10 Reasons Why Windows Won't Win in the Tablet Market

 
 
By Don Reisinger  |  Posted 2010-06-01 Email Print this article Print
 
 
 
 
 
 
 

News Analysis: Microsoft continues to say that Windows is the operating system that will eventually dominate the tablet market. But as Apple and Google continue their success in that space, it's becoming increasingly likely that Microsoft will have trouble dragging Windows to the top in the tablet market.

The tablet market is heating up. Now that Apple has sold more than two million iPads, several vendors have already jumped on board with Google's Android operating system. Rather than wait and see how the market will turn out, they have instead decided to partner with Google to deliver, what they believe, is the best alternative to the iPad.

Microsoft disagrees. In a recent interview, Microsoft executive Steve Guggenheimer said that his company isn't concerned by vendors, including Acer and Dell, that have decided to bundle Android in their tablets, rather than Windows. He said that the market is still young and there is little to worry about. 

But perhaps by brushing aside Android's threat, Microsoft is missing the mark entirely. Android is a fine alternative to Apple's iPhone OS. It's also arguably the best option after iPhone OS. And all the while, it's Windows that will have difficulty trying to compete in a market that wants apps and entertainment over a full-fledged operating system. These are the reasons why.

1. It's too late

Microsoft might think that it's just the beginning of the tablet arms race, but it's sorely mistaken. Apple started the market, but it also ensured that every other product to be released needs to compete with it. In other words, Microsoft was late to the game. And once again, the software giant will need to catch up to Apple. This is becoming a common issue with Microsoft. Rather than see the writing on the wall and break into a market first with outstanding software, the company waits for Apple to do it. And then, after months or years of waiting, gets into it on its own. Windows is already in trouble in the tablet space.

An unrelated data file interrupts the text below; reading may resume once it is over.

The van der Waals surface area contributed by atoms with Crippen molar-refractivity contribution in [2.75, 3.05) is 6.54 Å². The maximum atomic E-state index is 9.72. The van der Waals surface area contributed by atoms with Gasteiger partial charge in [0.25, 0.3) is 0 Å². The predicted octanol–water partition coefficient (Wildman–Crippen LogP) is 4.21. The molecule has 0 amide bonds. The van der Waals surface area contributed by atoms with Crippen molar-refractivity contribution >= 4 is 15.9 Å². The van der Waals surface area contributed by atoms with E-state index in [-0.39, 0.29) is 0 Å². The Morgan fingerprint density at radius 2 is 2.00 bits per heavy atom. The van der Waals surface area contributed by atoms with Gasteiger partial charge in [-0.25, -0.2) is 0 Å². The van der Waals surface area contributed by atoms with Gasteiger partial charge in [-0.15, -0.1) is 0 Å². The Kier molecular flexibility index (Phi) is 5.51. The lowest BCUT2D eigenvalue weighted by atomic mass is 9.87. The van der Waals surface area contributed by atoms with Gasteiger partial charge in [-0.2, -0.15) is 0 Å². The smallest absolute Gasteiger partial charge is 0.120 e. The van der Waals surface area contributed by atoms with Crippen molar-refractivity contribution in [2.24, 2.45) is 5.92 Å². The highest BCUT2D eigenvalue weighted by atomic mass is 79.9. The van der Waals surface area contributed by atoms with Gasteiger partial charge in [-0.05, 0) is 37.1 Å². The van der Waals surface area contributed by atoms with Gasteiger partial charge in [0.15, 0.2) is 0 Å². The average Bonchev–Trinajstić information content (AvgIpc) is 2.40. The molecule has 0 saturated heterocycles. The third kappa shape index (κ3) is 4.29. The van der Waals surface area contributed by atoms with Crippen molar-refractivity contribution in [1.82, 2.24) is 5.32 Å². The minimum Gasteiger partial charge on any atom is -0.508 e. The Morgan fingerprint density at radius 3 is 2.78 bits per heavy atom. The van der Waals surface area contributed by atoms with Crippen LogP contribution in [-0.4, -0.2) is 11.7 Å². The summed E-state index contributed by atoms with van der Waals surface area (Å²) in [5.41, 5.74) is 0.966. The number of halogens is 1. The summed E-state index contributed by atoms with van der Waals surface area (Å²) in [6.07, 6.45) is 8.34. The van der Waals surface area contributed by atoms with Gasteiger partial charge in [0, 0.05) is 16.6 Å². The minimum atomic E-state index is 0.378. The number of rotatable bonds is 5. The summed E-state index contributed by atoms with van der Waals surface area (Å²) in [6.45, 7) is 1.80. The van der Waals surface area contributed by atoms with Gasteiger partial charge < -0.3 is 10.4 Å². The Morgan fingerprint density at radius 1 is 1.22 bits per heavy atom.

2. Google is playing to win

As Google has shown as of late, the company is prepared to take on Apple and ensure that Microsoft Windows doesn't get sure footing in the tablet space. Recently, both Dell and Acer, the world's second- and third-largest PC manufacturers, announced that they would be delivering Android-based tablets in the coming months. Windows was nowhere to be found. With Google focusing so much of its time on being the "other Apple" in the space, it's leaving Microsoft to wonder why its own operating system just isn't cutting it.

3. Apple is there to stay

There's little debating that Apple wants to totally dominate the tablet market. In fact, the company wants nothing more than to have the kind of market share that it once enjoyed with the iPhone. That could spell trouble for Microsoft and its Windows platform. Apple understands what it takes to be successful in emerging markets. It also has a firm grasp on software and hardware design, making it increasingly likely that the company will be able to continue innovating beyond the first iPad. All the while, Microsoft is left offering Windows 7 to vendors that realize quickly that in the tablet market, that software just won't appeal to consumers as much as it would elsewhere.

4. It's not like the PC market

Following that, it's important to realize that the tablet space is nothing like the PC market. Having a company's software on as many products as possible might help sales, but it probably won't be enough to corner a market. In the tablet space, consumers are looking for solid hardware that has the software that they covet. That's entirely different from the PC space. When buying computers, consumers are first concerned with the software they want to run, and then focus on the hardware. That mentality helps Microsoft. A hardware-focused consumer base does not.



 
 
 
 
Don Reisinger is a freelance technology columnist. He started writing about technology for Ziff-Davis' Gearlog.com. Since then, he has written extremely popular columns for CNET.com, Computerworld, InformationWeek, and others. He has appeared numerous times on national television to share his expertise with viewers. You can follow his every move at http://twitter.com/donreisinger.
 
 
 
 
 
 
 

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